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CBO: Immigration bill would decrease deficit by $197 billion over 10 years

In a boost for proponents of comprehensive immigration reform, a new report from the Congressional Budget Office estimates that the immigration bill currently being debated in the Senate would increase the U.S. population by 10.4 million and would decrease federal budget deficits by $197 billion between 2014 and 2023.

The much-anticipated report indicates that enacting the legislation would create new federal outlays of about $262 billion in the first decade but would increase revenues – largely from new income and payroll taxes – by $459 billion.

It also estimates that about 8 million undocumented immigrants would initially gain legal status under the bill’s provisions.

While the CBO does not typically provide estimates beyond the first decade of enactment, the report tackled estimates for the time period of 2024-2033, estimating that the federal budget deficits would decrease by an additional $700 billion over that time. By 2033, the net increase to the U.S. population as a result of the bill's enactment would be about 16 million, CBO says. 

The positive estimates are a boon for proponents of the reform effort, who argue that immigration is an economic imperative for the country as well as a moral and political one.

Bill sponsor Sen. Chuck Schumer, D-N.Y., called the report "a huge momentum boost for immigration reform."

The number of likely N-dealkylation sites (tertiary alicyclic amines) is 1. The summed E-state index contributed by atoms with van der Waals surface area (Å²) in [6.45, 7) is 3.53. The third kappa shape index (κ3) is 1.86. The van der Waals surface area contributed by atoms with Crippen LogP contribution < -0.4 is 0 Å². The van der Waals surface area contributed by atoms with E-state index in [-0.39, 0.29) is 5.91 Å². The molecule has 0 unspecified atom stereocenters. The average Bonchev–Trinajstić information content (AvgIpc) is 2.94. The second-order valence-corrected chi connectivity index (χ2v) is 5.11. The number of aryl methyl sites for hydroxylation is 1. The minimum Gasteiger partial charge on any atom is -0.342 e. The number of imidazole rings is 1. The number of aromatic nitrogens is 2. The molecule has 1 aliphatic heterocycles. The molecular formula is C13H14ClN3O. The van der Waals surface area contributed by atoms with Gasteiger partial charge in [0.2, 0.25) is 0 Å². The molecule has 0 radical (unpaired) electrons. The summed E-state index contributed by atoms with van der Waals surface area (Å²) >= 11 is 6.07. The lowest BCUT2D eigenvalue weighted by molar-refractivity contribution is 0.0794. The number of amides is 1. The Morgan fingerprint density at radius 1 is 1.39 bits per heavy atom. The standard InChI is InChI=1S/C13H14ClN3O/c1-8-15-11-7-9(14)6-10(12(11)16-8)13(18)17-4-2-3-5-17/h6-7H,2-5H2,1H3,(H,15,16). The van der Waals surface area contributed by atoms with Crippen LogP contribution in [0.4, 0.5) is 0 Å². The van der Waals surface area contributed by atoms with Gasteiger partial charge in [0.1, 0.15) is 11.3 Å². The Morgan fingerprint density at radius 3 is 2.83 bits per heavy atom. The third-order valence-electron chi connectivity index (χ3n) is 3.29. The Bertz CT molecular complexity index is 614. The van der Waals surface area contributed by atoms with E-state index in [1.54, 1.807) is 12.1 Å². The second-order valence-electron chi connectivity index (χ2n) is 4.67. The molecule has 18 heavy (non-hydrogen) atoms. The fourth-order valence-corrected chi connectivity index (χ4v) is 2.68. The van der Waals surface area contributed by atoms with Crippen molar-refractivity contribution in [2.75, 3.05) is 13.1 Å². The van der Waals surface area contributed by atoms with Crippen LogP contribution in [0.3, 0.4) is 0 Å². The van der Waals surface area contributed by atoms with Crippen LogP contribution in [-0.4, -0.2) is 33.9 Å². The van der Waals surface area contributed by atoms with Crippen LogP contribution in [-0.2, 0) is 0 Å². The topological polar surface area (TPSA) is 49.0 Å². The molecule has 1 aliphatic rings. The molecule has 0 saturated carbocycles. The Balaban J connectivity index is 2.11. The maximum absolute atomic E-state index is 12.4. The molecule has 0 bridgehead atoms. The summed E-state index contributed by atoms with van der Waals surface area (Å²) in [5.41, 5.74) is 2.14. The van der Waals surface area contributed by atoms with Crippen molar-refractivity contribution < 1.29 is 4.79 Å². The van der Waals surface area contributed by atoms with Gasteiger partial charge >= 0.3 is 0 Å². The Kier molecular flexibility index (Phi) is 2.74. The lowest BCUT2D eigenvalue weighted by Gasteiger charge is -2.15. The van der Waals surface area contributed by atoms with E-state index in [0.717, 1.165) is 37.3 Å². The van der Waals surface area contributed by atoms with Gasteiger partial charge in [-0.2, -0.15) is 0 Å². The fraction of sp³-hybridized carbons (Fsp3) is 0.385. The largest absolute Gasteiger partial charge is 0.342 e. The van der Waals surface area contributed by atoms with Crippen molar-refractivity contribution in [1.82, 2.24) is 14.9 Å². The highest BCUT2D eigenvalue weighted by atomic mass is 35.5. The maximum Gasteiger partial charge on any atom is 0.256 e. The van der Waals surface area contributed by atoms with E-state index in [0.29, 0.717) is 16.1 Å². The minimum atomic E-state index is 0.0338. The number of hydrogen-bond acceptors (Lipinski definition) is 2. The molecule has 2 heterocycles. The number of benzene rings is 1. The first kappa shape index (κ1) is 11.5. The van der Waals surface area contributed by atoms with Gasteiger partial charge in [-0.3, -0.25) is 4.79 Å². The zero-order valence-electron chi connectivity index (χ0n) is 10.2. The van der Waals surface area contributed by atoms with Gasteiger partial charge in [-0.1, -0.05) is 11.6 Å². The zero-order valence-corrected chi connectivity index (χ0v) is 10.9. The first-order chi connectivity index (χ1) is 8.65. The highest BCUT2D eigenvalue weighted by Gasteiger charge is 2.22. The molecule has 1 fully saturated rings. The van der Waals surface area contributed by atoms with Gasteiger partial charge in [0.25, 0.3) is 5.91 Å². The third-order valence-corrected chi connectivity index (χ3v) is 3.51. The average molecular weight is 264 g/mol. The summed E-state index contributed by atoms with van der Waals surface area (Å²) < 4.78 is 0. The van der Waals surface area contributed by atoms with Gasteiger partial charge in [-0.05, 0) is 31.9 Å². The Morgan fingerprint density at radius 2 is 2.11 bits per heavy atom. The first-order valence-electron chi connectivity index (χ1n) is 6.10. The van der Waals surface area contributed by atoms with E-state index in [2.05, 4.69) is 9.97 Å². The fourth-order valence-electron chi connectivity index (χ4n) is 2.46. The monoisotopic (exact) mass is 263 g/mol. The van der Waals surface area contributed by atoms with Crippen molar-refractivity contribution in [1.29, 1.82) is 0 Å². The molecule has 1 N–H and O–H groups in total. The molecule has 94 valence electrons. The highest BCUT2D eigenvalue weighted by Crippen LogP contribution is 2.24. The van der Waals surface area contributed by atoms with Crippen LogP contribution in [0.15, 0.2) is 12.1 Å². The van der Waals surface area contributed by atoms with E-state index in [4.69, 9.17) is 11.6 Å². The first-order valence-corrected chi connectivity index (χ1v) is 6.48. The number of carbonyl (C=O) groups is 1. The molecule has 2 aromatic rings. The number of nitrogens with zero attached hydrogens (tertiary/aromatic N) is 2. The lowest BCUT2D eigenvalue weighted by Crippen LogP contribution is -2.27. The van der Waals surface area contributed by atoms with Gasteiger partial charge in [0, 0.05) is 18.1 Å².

The White House also lauded the CBO report, saying the numbers are "more proof that bipartisan commonsense immigration reform will be good for economic growth and deficit reduction."

And Sen. Marco Rubio, a Florida Republican who has worked to woo conservative support for the bill, said in a statement that the report "further confirmed what most conservative economists have found: reforming our immigration system is a net benefit for our economy, American workers and taxpayers." 

Opponents of the bill argue the influx of new foreign workers would hurt Americans still affected by joblessness. 

The Senate is currently debating the legislative language of the bill offered by the bipartisan "Gang of Eight."

Senate Majority Leader Harry Reid has said he wants a final vote on the bill in the upper chamber by the July 4 recess. 

But lawmakers are still making amendments to the legislation, which many Republicans say cannot survive to the president's desk without substantial changes to its border security provisions.